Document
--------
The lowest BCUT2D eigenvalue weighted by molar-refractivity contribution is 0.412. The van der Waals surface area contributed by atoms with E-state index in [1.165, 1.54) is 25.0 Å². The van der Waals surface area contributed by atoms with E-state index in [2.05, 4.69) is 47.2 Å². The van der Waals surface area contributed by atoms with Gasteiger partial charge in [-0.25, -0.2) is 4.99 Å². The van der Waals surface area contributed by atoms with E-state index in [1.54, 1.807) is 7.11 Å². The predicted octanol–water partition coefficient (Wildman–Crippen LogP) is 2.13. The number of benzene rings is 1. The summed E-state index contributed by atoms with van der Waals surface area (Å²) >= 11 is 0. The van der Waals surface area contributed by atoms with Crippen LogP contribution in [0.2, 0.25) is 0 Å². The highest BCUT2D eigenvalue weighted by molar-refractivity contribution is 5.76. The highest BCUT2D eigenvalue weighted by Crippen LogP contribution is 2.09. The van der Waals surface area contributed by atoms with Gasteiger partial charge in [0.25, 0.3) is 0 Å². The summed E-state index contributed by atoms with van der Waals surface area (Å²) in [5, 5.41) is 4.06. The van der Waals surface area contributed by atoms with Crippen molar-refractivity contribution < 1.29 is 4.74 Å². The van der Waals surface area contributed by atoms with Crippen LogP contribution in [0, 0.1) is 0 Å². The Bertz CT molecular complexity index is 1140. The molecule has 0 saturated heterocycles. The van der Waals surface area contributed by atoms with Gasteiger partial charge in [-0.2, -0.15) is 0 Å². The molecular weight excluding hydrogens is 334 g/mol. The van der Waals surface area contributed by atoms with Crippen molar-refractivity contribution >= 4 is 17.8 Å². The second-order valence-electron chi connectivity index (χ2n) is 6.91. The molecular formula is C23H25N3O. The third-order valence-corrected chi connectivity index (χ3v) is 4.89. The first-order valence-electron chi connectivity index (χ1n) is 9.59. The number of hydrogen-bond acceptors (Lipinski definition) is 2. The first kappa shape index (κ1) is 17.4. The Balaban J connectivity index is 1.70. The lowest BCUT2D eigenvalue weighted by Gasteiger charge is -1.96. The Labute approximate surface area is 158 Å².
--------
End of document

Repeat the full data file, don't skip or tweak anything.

The lowest BCUT2D eigenvalue weighted by molar-refractivity contribution is 0.412. The van der Waals surface area contributed by atoms with E-state index in [1.165, 1.54) is 25.0 Å². The van der Waals surface area contributed by atoms with E-state index in [2.05, 4.69) is 47.2 Å². The van der Waals surface area contributed by atoms with Gasteiger partial charge in [-0.25, -0.2) is 4.99 Å². The van der Waals surface area contributed by atoms with E-state index in [1.54, 1.807) is 7.11 Å². The predicted octanol–water partition coefficient (Wildman–Crippen LogP) is 2.13. The number of benzene rings is 1. The summed E-state index contributed by atoms with van der Waals surface area (Å²) >= 11 is 0. The van der Waals surface area contributed by atoms with Crippen LogP contribution in [0.2, 0.25) is 0 Å². The highest BCUT2D eigenvalue weighted by molar-refractivity contribution is 5.76. The highest BCUT2D eigenvalue weighted by Crippen LogP contribution is 2.09. The van der Waals surface area contributed by atoms with Gasteiger partial charge in [0.25, 0.3) is 0 Å². The summed E-state index contributed by atoms with van der Waals surface area (Å²) in [5, 5.41) is 4.06. The van der Waals surface area contributed by atoms with Crippen molar-refractivity contribution < 1.29 is 4.74 Å². The van der Waals surface area contributed by atoms with Crippen LogP contribution in [0, 0.1) is 0 Å². The Bertz CT molecular complexity index is 1140. The molecule has 0 saturated heterocycles. The van der Waals surface area contributed by atoms with Gasteiger partial charge in [-0.2, -0.15) is 0 Å². The molecular weight excluding hydrogens is 334 g/mol. The van der Waals surface area contributed by atoms with Crippen molar-refractivity contribution >= 4 is 17.8 Å². The second-order valence-electron chi connectivity index (χ2n) is 6.91. The molecular formula is C23H25N3O. The third-order valence-corrected chi connectivity index (χ3v) is 4.89. The first-order valence-electron chi connectivity index (χ1n) is 9.59. The number of hydrogen-bond acceptors (Lipinski definition) is 2. The first kappa shape index (κ1) is 17.4. The Balaban J connectivity index is 1.70. The lowest BCUT2D eigenvalue weighted by Gasteiger charge is -1.96. The Labute approximate surface area is 158 Å².